Advent Apologetics: How Could a Mother Be a Virgin?

Among others we could consider, we will examine three reasons why Mary was and continues to be both a virgin and mother.

In Luke 1:34, when Mary was told by the angel Gabriel that she was chosen to be the mother of the Messiah, she asked the question, literally translated from the Greek, “How shall this be, since I know not man?” This question makes no sense unless Mary had professed a vow of virginity.

When we consider that Mary and Joseph were already “espoused,” according to verse 27 of this same chapter, we understand Mary and Joseph to have had already what would be akin to a ratified marriage. They were married! Normally, in ancient Israel, after the espousal the husband would go off and prepare a home for his new bride, then receive her into his home where the union would be consummated. Thus we read that Joseph intended to “divorce her quietly” (Matt. 1:19) when he discovered she was pregnant.

This background is significant because a newly married woman would not, when told she would conceive and bear a child, ask the question, “How shall this be?” She would know! Unless, of course, that woman already had a vow of virginity. Mary believed the message, but wanted to know how it was going to be accomplished. This indicates she was not planning on the normal course of events for her future with her husband Joseph.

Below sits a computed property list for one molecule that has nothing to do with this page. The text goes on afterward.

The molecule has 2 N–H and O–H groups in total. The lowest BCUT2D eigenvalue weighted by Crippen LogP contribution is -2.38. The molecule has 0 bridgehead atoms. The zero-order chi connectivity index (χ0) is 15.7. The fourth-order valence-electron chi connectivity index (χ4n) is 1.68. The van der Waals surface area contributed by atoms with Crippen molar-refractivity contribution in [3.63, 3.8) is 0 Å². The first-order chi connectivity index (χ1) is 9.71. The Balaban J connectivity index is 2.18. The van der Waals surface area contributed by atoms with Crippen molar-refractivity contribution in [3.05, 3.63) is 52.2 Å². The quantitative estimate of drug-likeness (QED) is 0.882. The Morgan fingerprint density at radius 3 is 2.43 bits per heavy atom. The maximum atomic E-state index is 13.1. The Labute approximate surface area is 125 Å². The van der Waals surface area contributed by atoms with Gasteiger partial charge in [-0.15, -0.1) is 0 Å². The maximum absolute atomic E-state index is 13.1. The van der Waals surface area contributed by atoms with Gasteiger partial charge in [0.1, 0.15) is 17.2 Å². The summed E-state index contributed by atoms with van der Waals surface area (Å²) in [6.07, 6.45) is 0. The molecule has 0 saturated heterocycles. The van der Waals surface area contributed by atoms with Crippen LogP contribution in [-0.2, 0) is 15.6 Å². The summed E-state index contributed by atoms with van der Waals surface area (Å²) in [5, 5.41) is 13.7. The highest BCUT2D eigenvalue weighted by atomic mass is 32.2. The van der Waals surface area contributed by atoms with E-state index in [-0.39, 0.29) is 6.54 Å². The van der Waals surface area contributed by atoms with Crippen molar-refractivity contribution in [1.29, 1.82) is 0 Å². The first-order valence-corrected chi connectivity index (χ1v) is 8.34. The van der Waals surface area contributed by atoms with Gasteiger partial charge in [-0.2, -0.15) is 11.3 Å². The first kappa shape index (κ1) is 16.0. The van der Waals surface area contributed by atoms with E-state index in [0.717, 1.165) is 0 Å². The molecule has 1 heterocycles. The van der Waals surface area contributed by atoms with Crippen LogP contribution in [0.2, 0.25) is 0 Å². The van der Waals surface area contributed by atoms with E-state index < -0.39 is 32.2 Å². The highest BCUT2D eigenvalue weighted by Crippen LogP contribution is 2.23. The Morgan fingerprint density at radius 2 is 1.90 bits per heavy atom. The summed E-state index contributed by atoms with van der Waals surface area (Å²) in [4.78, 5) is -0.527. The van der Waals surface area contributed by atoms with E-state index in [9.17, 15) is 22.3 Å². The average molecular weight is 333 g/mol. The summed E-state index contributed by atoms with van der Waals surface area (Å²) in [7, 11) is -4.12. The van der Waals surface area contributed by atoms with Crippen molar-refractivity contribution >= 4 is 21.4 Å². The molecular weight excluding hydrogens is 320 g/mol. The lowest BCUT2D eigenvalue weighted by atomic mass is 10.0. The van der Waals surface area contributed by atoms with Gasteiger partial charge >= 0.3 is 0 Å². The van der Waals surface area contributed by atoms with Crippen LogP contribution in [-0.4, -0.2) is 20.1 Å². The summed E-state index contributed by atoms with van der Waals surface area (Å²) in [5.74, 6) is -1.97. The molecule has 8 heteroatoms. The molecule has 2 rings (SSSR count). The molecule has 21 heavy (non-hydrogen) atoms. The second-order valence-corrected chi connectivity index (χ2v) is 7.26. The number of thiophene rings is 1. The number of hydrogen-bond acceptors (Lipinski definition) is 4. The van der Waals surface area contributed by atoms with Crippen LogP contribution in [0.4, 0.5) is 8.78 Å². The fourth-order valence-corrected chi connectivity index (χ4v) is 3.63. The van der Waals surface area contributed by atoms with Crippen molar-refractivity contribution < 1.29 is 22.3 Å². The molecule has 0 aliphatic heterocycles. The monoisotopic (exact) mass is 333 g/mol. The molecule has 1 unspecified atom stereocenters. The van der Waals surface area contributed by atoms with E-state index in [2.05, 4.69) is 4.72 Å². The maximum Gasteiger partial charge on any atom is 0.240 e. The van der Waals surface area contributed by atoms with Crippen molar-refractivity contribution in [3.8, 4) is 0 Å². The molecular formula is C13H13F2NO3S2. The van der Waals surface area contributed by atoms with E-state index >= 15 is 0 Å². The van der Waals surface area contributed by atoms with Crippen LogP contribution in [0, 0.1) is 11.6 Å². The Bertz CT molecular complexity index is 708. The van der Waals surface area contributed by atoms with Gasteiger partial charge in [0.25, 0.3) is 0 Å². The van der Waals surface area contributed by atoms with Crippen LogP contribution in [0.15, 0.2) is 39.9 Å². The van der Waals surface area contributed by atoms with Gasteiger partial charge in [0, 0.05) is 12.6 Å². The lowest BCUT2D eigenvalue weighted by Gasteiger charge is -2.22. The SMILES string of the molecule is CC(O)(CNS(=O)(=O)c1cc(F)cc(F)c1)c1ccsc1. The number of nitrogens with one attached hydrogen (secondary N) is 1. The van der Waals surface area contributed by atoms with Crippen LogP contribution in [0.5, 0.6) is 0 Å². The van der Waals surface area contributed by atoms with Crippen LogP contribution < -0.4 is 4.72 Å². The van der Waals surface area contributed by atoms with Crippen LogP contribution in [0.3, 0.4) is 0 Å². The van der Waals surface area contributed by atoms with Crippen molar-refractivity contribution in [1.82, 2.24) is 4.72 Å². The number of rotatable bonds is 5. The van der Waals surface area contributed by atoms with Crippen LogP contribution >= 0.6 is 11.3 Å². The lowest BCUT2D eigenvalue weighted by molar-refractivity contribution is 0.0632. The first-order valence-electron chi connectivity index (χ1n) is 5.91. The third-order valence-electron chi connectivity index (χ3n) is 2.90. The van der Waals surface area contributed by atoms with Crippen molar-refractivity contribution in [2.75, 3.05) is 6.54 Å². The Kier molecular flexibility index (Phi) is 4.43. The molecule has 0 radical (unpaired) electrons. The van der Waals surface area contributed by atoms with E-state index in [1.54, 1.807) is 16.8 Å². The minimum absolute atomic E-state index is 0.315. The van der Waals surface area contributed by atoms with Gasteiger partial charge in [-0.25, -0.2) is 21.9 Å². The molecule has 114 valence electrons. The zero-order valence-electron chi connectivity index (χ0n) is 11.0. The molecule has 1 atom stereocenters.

There are other biblical reasons to believe that Mary and Joseph never consummated their marriage. In John 19:26, from the cross, Jesus gave his mother to the care of St. John even though by law the next eldest siblings, if there were any, would have the responsibility to care for her. It is not an option for Christians to believe that Jesus would take his mother away from his family in disobedience to the law.

Some will claim Jesus did this because his brothers and sisters were not there. They had left him. Thus, Jesus committed his mother to John who was faithful and present at the foot of the cross.

This claim betrays a very low and unbiblical Christology. As John tells us, Jesus “knew all men” (cf. John 2:25). If St. James were his uterine brother, Jesus would have known he would be faithful along with his “brother” Jude. The fact is, Jesus had no brothers and sisters, so he had the responsibility, on a human level, to take care of his mother. And that he did.

Furthermore, in Luke 1:34 when Mary asked the angel how she was going to conceive a child, the angel responded, “The Holy Spirit will come upon you, and the power of the Most High will overshadow you; therefore the child to be born will be called holy, the Son of God.”

The language of “overshadowing” here is nuptial language hearkening back to Ruth 3:8, where Ruth said to Boaz “spread your skirt over me” when she revealed to him his duty to marry her according to the “levirate law” of Deuteronomy 25. Thus Mary is truly and in a unique way the spouse of the Holy Spirit.

Later, when Mary turned up pregnant, Joseph would have been required to divorce her because she would then belong to another (see Deut. 24:1-4; Jer. 3:1). When Joseph found out that “the other” was the Holy Spirit, the idea of Joseph having conjugal relations with Mary would not be a possibility. She belonged to God alone; Joseph would have then been called to be her earthly protector (see 2 Sam. 16:20-22; 18:15; 20:3). – From 20 Answers: Mary

Dec 21st 2020 Catholic Answers

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